I think I would fit into board nicely but so would the others running for the board. Your task is to choose who do you think fits the best and who matches your our world view the most.

About me

For those who don’t know me, I’ll sum up who am I. As you probably noticed, I was openSUSE Board member last two years. Apart from that, I try to promote openSUSE whenever possible so you might have met me on some conferences and with Tomas Chvatal, we have lessons in local school teching kids Linux (on openSUSE). What I’m lately most known for is that I wrote a bot that tried to kick almost every eligible voter from openSUSE members. But even that bot was just and tried to kick people regardless whether I consider them my friends or whether I never heard about them. There was a bug, I found it and you can look forward to next round after the election. The goal is to know who is still around. It will help us to interpret how are people interested in elections. But in the future there might be some even more important things to decide. And if there ever will be need for some community wide decision that should be taken by majority of our contributors, we should know whether people just don’t care or whether the votes we got are representing roughly the people we still have and we just have too many late members. It can also help to decide whether package is still actively maintained – if it’s maintainer got kicked out, he probably is not around anymore to fix your issues and it’s time to step up. So it can be useful, but I’m sorry for all those falsely accusing mails. And it will be finished after elections regardless whether I get elected or not, so not voting for me will not stop it 🙂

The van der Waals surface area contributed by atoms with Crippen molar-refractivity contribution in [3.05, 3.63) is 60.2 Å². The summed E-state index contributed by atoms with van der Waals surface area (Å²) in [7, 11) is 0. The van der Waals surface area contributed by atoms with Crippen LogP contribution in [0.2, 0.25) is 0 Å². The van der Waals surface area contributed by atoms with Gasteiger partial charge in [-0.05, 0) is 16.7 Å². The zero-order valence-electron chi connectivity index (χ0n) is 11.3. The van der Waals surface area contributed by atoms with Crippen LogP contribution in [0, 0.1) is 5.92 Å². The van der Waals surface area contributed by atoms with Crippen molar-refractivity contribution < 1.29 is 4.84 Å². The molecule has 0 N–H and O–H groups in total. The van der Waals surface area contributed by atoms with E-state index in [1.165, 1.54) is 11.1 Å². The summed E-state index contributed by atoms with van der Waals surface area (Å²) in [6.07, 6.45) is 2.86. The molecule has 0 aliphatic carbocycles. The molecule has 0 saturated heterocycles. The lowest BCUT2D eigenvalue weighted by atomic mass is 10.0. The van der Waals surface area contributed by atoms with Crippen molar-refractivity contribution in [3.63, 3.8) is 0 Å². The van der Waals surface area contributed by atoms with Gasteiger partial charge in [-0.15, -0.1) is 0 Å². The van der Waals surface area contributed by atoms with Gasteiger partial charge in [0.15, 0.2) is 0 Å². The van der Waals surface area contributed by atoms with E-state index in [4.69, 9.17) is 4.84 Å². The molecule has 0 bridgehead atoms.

What would I do if I get elected? Will I try to kick out more people? Probably not. I will represent you the best I can and given the power board has, I will encourage you to do whatever crazy projects you like. But I’m not going to promise to solve all the bugs or make you rich. That is not in boards powers.


Real world politics usually mention which famous artists are supporting them. I don’t have any and I think those doesn’t matter. What I would like to do instead is to endorse one of my competitors. Well, I could easily endorse all of them, but then you wouldn’t vote for me. With one endorsement, there is still the other seat 🙂 I would like to endorse Sarah. I know her for some time. During conferences you can find her on openSUSE booth promoting our awesome project. Between conferences helping with Leap releases and openSUSE infrastructure. I know she would represent openSUSE well (she already does) and I believe that as a board member she will always act in openSUSEs best interest.


Turris Omnia and openSUSE

About two weeks ago I was on the annual openSUSE Board face to face meeting. It was great and you can read reports of what was going on in there on openSUSE project mailing list. In this post I would like to focus on my other agenda I had while coming to Nuremberg. Nuremberg is among other things SUSE HQ and therefore there is a high concentration of skilled engineers and I wanted to take an advantage of that…

Little bit of my personal history. I recently join Turris team at CZ.NIC, partly because Omnia is so cool and I wanted to help to make it happen. And being long term openSUSE contributor I really wanted to see some way how to help both projects. I discussed it with my bosses at CZ.NIC and got in contact with Andreas Färber who you might know as one of the guys playing with ARMs within openSUSE project. The result was that I got an approval to bring Omnia prototype during the weekend to him and let him play with it.

My point was to give him a head start, so when Omnias will start shipping, there will be already some research done and maybe even howto for openSUSE so you could replace OpenWRT with openSUSE if you wanted. On the other hand, we will also get some preliminary feedback we can still try to incorporate.

Andreas Färber with Omnia

Andreas Färber with Omnia